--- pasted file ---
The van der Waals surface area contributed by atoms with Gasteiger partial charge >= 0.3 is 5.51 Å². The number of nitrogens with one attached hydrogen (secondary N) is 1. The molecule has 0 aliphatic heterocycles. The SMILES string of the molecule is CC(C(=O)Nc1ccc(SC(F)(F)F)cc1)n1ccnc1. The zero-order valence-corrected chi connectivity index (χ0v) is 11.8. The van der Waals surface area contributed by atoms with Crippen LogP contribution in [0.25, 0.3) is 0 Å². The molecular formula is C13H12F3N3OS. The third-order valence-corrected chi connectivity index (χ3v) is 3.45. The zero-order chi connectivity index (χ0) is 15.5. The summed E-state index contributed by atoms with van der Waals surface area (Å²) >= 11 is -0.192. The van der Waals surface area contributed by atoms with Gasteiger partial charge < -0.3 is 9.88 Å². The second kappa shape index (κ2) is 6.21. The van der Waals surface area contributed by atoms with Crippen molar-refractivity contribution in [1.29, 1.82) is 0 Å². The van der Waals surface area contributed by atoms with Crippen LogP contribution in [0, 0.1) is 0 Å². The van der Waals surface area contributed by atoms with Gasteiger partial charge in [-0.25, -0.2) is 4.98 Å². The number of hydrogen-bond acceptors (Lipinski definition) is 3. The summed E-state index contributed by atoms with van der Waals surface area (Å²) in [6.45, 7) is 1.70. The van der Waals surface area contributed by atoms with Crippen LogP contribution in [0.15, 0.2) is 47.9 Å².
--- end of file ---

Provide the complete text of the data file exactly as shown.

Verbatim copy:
The van der Waals surface area contributed by atoms with Gasteiger partial charge >= 0.3 is 5.51 Å². The number of nitrogens with one attached hydrogen (secondary N) is 1. The molecule has 0 aliphatic heterocycles. The SMILES string of the molecule is CC(C(=O)Nc1ccc(SC(F)(F)F)cc1)n1ccnc1. The zero-order valence-corrected chi connectivity index (χ0v) is 11.8. The van der Waals surface area contributed by atoms with Crippen LogP contribution in [0.25, 0.3) is 0 Å². The molecular formula is C13H12F3N3OS. The third-order valence-corrected chi connectivity index (χ3v) is 3.45. The zero-order chi connectivity index (χ0) is 15.5. The summed E-state index contributed by atoms with van der Waals surface area (Å²) >= 11 is -0.192. The van der Waals surface area contributed by atoms with Gasteiger partial charge < -0.3 is 9.88 Å². The second kappa shape index (κ2) is 6.21. The van der Waals surface area contributed by atoms with Crippen molar-refractivity contribution in [1.29, 1.82) is 0 Å². The van der Waals surface area contributed by atoms with Crippen LogP contribution in [0, 0.1) is 0 Å². The van der Waals surface area contributed by atoms with Gasteiger partial charge in [-0.25, -0.2) is 4.98 Å². The number of hydrogen-bond acceptors (Lipinski definition) is 3. The summed E-state index contributed by atoms with van der Waals surface area (Å²) in [6.45, 7) is 1.70. The van der Waals surface area contributed by atoms with Crippen LogP contribution in [0.15, 0.2) is 47.9 Å².